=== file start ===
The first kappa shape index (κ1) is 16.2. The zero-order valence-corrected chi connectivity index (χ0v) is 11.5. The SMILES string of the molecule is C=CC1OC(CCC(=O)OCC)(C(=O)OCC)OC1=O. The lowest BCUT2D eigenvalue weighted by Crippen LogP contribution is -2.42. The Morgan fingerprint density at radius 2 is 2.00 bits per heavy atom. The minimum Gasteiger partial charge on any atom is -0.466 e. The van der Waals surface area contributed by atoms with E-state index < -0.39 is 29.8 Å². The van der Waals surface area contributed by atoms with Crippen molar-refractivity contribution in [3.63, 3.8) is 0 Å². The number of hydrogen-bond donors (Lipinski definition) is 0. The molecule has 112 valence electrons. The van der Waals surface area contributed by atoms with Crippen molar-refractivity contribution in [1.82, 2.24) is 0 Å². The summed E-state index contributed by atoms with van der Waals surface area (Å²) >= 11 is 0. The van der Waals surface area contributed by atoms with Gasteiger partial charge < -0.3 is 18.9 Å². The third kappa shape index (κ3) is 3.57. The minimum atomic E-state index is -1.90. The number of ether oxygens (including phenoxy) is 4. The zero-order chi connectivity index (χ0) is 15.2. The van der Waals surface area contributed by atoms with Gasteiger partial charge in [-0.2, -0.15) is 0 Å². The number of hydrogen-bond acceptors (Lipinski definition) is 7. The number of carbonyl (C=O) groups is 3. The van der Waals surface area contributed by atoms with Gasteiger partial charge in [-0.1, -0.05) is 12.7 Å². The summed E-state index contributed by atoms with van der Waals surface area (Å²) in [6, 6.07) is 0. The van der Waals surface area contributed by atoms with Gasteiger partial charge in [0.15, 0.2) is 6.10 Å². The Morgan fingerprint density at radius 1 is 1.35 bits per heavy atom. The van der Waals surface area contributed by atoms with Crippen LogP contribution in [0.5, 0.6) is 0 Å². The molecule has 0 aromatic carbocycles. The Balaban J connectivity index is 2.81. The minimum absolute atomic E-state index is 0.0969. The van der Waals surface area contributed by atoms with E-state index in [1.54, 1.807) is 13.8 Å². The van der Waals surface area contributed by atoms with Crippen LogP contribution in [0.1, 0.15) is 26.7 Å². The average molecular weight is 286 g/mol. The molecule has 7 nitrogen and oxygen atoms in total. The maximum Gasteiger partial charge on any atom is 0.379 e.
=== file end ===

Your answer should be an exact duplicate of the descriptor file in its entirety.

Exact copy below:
The first kappa shape index (κ1) is 16.2. The zero-order valence-corrected chi connectivity index (χ0v) is 11.5. The SMILES string of the molecule is C=CC1OC(CCC(=O)OCC)(C(=O)OCC)OC1=O. The lowest BCUT2D eigenvalue weighted by Crippen LogP contribution is -2.42. The Morgan fingerprint density at radius 2 is 2.00 bits per heavy atom. The minimum Gasteiger partial charge on any atom is -0.466 e. The van der Waals surface area contributed by atoms with E-state index < -0.39 is 29.8 Å². The van der Waals surface area contributed by atoms with Crippen molar-refractivity contribution in [3.63, 3.8) is 0 Å². The number of hydrogen-bond donors (Lipinski definition) is 0. The molecule has 112 valence electrons. The van der Waals surface area contributed by atoms with Crippen molar-refractivity contribution in [1.82, 2.24) is 0 Å². The summed E-state index contributed by atoms with van der Waals surface area (Å²) >= 11 is 0. The van der Waals surface area contributed by atoms with Gasteiger partial charge < -0.3 is 18.9 Å². The third kappa shape index (κ3) is 3.57. The minimum atomic E-state index is -1.90. The number of ether oxygens (including phenoxy) is 4. The zero-order chi connectivity index (χ0) is 15.2. The van der Waals surface area contributed by atoms with Gasteiger partial charge in [-0.2, -0.15) is 0 Å². The number of hydrogen-bond acceptors (Lipinski definition) is 7. The number of carbonyl (C=O) groups is 3. The van der Waals surface area contributed by atoms with Gasteiger partial charge in [-0.1, -0.05) is 12.7 Å². The summed E-state index contributed by atoms with van der Waals surface area (Å²) in [6, 6.07) is 0. The van der Waals surface area contributed by atoms with Gasteiger partial charge in [0.15, 0.2) is 6.10 Å². The Morgan fingerprint density at radius 1 is 1.35 bits per heavy atom. The van der Waals surface area contributed by atoms with Crippen LogP contribution in [0.5, 0.6) is 0 Å². The molecule has 0 aromatic carbocycles. The Balaban J connectivity index is 2.81. The minimum absolute atomic E-state index is 0.0969. The van der Waals surface area contributed by atoms with E-state index in [1.54, 1.807) is 13.8 Å². The van der Waals surface area contributed by atoms with Crippen LogP contribution in [0.1, 0.15) is 26.7 Å². The average molecular weight is 286 g/mol. The molecule has 7 nitrogen and oxygen atoms in total. The maximum Gasteiger partial charge on any atom is 0.379 e.